Threat actors are always looking to exploit the popularity of certain products to lure innocent users into downloading malware. In a new take on an old strategy, criminals were using Facebook ads masquerading as a Clubhouse app for PC.
Clubhouse, the invite-only audio chat app available only on iPhones, has over 8 million downloads on App Store. While a PC version of the Clubhouse app is not available yet, threat actors are delivering a fake one through Facebook ads.
Upon clicking the ad, the user will see a fake Clubhouse website that looks quite legitimate and a screenshot of the non-existent PC version of the app and a download link.
TechCrunch reported that last Wednesday, they learned about several Facebook pages mimicking Clubhouse brand identity with malicious purposes.
Upon opening, the app creates a connection with the attackers’ C&C server to receive instructions on what to do next. Sandbox analysis of the malware showed the malicious app tried to deploy ransomware on the victim’s device. The fake Clubhouse websites were hosted in Russia, and the next day, on Thursday, went offline.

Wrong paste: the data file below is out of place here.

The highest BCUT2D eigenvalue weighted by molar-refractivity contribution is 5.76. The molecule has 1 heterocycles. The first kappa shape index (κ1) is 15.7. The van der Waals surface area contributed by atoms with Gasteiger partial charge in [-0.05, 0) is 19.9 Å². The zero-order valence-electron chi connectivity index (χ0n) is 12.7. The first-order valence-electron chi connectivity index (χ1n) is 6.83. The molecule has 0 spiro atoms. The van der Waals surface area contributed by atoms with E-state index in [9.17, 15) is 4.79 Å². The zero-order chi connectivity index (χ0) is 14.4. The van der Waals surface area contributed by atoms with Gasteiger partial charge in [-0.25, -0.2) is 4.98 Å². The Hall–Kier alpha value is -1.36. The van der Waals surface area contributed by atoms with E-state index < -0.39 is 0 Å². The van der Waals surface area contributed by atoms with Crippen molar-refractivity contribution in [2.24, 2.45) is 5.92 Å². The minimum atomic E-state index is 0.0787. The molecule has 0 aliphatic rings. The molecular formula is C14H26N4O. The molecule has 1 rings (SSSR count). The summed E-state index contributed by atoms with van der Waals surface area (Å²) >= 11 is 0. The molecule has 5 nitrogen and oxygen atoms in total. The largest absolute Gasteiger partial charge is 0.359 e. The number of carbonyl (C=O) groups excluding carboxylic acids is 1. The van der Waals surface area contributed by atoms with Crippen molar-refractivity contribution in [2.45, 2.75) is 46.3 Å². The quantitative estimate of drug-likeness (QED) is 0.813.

In total, cybercriminals posted nine Facebook ads between Tuesday and Thursday. Some featured pictures of app co-founders Paul Davidson and Rohan Seth.
When TechCrunch reached out to Facebok, the social media company didn’t reveal how many users had clicked on the scamming ads.
The ads were later removed from Facebook’s Ad Library but TechCrunch posted a copy of them online. It is unclear how ad operators managed to evade Facebook’s checks and post ads.
TechCrunch also revealed that the fake Clubhouse app websites, which were hosted in Russia, went offline in an interesting turn of events and the malware also stopped working after receiving an error from the server.
Just a few weeks ago in March, we had reported a similar campaign involving Clubhouse when BlackRock malware was disguised as an Android version of the audio chat app.